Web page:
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Life in Newfoundland

Fall hikes on the East Coast Trail

Colourful and blustery, fall on the East Coast Trail fills the senses like nothing else, so go out and enjoy it while you can!

For a little trail inspiration, here are some stories and photos from my own fall hikes:

If you like what you see, check out the East Coast Trail Guide, it will help you discover trails around St. John’s and make you fall in love with the East Coast Trail for good. 🙂

Fall scenery around St. John’s

Fall is a great time to be outdoors: quiet trails, blustery weather with beautiful big waves, rainy day waterfalls along the cliffs, and of course foliage that changes colours for a few brief weeks.

Here are some images taken along the East Coast Trail near St. John’s to get you in the mood for your next fall outing:

Fall waves crashing into the cliffs of the East Coast Trail – Biscan Cove Path

Waterfall at the suspension bridge – La Manche Village

Sunny day at the Spout – Spout Path

Boardwalk trail at Cape Spear – Cape Spear Path

Walking into Petty Harbour – Motion Path

Stay safe and enjoy your time outdoors! 🙂

Larry looks like Igor

Hurricane Larry is heading for Newfoundland, and its track looks a lot like hurricane Igor’s track back in 2010:

Hurricane Larry track – September 9, 2021

Hurricane Igor track – September 2010

Both storms are category 1, and both have September landfalls, with the potential to uproot a lot of trees and take out power lines. There are some big differences too though:

Hurricane Larry’s forecast calls for landfall tomorrow night (Friday, September 10th) with the storm moving by fast, bringing 130 km/h wind gusts and about 50mm of rain.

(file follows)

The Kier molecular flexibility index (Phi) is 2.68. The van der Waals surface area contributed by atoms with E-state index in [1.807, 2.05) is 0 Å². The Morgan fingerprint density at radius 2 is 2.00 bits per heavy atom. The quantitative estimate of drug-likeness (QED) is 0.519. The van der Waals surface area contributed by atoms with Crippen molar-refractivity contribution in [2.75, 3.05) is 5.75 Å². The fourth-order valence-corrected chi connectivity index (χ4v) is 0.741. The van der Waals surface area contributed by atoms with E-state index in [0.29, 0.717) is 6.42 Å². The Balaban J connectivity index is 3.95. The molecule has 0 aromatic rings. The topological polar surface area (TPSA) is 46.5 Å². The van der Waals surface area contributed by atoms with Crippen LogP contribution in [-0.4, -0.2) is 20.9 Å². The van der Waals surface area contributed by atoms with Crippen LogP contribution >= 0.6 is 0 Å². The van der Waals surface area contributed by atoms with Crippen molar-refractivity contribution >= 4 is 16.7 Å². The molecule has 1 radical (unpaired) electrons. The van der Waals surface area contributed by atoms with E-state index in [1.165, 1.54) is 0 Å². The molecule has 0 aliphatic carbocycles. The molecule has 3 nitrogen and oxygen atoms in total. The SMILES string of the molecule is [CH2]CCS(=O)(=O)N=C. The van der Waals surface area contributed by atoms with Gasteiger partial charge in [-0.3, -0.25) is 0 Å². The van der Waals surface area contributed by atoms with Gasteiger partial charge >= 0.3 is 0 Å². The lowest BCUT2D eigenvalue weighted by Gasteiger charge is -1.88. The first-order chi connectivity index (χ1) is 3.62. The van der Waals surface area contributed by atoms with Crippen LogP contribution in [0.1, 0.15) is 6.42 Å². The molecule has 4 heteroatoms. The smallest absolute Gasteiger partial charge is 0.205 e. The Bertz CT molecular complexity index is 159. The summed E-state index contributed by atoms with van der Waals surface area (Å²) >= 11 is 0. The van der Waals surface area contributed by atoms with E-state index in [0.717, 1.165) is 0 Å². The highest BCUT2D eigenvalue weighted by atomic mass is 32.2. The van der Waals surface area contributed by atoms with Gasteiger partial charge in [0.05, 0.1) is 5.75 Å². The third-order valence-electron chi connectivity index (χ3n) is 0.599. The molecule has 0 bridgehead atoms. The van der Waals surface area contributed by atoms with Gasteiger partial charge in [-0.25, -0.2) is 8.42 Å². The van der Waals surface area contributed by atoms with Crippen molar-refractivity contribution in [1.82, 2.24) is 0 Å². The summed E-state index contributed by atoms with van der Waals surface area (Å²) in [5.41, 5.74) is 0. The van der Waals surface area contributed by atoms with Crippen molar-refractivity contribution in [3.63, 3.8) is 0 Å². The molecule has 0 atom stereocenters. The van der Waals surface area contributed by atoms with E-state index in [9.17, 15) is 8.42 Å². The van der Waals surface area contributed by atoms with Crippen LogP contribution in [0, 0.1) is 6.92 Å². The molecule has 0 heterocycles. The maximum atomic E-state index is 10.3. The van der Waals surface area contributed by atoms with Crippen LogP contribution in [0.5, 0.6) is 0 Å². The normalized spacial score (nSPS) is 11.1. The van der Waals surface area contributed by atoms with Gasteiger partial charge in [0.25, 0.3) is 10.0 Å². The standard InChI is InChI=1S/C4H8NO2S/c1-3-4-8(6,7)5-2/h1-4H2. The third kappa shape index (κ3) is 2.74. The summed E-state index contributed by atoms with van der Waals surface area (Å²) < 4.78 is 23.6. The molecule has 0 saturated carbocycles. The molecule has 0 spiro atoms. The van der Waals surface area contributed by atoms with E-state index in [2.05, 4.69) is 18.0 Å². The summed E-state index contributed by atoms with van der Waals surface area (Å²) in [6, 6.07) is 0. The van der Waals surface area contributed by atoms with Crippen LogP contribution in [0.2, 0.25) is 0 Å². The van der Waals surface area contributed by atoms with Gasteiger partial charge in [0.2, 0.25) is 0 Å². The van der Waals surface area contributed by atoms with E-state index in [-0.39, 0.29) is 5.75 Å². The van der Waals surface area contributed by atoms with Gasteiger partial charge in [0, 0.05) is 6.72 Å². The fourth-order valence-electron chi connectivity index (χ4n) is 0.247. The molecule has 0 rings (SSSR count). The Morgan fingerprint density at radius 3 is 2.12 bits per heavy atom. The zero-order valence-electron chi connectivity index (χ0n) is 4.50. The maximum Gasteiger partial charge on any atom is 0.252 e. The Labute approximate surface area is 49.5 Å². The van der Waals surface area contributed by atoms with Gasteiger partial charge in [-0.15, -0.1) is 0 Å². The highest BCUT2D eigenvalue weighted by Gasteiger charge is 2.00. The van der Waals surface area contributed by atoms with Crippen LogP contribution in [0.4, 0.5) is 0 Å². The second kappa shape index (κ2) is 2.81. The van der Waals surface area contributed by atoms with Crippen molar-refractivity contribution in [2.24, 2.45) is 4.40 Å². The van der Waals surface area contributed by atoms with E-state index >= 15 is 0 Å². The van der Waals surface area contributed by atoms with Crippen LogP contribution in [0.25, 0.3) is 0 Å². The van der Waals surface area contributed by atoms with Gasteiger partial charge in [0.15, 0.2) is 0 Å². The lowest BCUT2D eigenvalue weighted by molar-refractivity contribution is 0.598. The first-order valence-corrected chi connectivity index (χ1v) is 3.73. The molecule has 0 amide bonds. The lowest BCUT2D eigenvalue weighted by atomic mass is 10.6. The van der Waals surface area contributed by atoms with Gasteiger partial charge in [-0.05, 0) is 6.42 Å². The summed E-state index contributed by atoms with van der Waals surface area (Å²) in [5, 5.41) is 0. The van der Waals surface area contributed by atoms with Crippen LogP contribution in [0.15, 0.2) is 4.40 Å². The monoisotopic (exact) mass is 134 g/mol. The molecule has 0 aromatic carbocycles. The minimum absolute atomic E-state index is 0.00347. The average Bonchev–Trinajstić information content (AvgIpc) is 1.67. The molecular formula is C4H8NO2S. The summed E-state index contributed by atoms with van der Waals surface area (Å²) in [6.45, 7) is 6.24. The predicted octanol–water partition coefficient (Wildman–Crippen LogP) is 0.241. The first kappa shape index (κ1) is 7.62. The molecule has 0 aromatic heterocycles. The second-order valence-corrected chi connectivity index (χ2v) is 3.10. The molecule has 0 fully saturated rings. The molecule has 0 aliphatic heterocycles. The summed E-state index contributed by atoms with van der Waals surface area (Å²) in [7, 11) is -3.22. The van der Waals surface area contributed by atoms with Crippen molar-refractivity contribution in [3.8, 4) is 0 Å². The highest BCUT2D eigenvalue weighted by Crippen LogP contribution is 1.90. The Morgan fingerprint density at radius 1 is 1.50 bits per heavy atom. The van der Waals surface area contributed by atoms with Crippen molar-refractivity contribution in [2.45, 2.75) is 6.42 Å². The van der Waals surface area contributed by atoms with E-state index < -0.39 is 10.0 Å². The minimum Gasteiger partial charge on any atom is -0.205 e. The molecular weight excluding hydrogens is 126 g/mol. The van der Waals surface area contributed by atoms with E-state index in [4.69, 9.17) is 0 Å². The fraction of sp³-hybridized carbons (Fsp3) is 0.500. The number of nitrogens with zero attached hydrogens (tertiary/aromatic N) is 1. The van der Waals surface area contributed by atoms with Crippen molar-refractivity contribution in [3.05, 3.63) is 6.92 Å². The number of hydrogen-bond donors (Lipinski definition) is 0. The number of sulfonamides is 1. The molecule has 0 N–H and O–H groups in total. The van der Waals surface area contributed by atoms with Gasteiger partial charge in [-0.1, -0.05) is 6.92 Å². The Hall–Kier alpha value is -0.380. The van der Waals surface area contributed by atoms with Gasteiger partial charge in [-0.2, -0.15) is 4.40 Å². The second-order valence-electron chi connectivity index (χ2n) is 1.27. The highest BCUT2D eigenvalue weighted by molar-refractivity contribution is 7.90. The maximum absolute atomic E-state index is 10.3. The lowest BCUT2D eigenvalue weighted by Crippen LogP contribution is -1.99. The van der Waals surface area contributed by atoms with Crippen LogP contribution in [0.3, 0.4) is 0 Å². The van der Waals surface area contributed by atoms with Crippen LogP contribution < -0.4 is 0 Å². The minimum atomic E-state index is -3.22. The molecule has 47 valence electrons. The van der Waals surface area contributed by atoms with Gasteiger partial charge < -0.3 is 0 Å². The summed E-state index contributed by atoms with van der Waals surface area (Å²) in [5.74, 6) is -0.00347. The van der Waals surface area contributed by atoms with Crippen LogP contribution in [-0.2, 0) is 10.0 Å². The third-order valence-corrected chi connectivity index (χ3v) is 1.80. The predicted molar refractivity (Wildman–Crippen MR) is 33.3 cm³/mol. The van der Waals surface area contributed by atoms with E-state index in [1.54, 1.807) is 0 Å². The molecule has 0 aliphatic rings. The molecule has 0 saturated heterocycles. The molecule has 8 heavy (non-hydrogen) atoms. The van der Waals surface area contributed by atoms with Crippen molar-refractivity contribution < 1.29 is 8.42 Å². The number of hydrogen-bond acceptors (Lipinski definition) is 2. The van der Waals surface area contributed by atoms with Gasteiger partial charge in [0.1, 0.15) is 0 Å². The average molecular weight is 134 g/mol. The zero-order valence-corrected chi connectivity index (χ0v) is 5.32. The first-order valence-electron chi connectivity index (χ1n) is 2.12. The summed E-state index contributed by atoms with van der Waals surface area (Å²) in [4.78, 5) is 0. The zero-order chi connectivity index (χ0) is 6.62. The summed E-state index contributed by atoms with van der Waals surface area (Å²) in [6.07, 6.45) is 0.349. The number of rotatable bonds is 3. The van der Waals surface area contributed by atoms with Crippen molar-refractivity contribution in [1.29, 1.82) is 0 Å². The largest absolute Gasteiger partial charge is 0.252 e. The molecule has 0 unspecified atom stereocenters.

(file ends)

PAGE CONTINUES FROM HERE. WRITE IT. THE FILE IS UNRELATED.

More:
Igor was much windier and far wetter, bringing 172 km/h wind gusts to Cape Pine and more than 250mm of rain to Bonavista, while St. John’s had 135 km/h wind gusts and 132mm of rain. Those torrential rains washed out many trails, small roads, and even a section of highway on the Burin Peninsula.

I hope Larry turns out better, stay safe Newfoundland!

Update – September 12, 2021

Now that Larry has come and gone and the stats are in, I just wanted to add this little map from the CBC, which shows the maximum wind gusts measured along the path of the storm:

Wind gusts for Hurricane Larry

Quite a storm, with winds higher than initially predicted. Rain was not a big deal thankfully, so most damage was related to the high winds, a big storm surge, and powerful waves along the coast.

Live satellite view of Newfoundland

Before I go outside I always check the weather, and these days that means more than just looking up the forecast, I check out the (nearly) live satellite view of the area I’m going to. Here’s what Newfoundland looks like today:

Satellite view of Newfoundland – August 18, 2021

Satellite views like these are useful to me because I like to know what kind of cloud cover is waiting for me at my destination. When there is too much or too little cloud cover, I usually change my plans.

During this summer of wildfires I also check to see if and where there is smoke in the high atmosphere. In the picture above, you can see that both Newfoundland and Labrador are still pretty much covered by a hazy layer of wildfire smoke, while nearby Nova Scotia is almost in the clear.


Using the buttons in the bottom right corner of the screen you can toggle the overlays for wind, precipitation, and fires:

Satellite view control buttons

With the controls for time and date, you can look a few hours or days back in time, and you can play an animation to see where the clouds are headed (they don’t always move with the surface wind). In the top right corner there is a settings button where you can set wether the animation plays back 3, 6, 12, or 24 hours worth of recorded satellite views.

Storm tracks

Last but not least, when a big storm is in the forecast, you’ll see the latest predicted storm track as an overlay:

Satellite view of storm Henri – August 18, 2021

Looks like Henri is coming towards Atlantic Canada, something to keep an eye on next week.

Hazy sky over Newfoundland

As clear days over Newfoundland go, today was one with a side note. Clouds were absent so the sky should have been vibrant blue, but smoke from forest fires burning far far away made it all the way to the east coast and gave the sky a bit of an odd colour.

In the map above you can see how a ‘cloud’ of smoke now covers most of North America, and today’s satellite image shows what that looks like from above:

Forest fire smoke over Newfoundland – July 14, 2021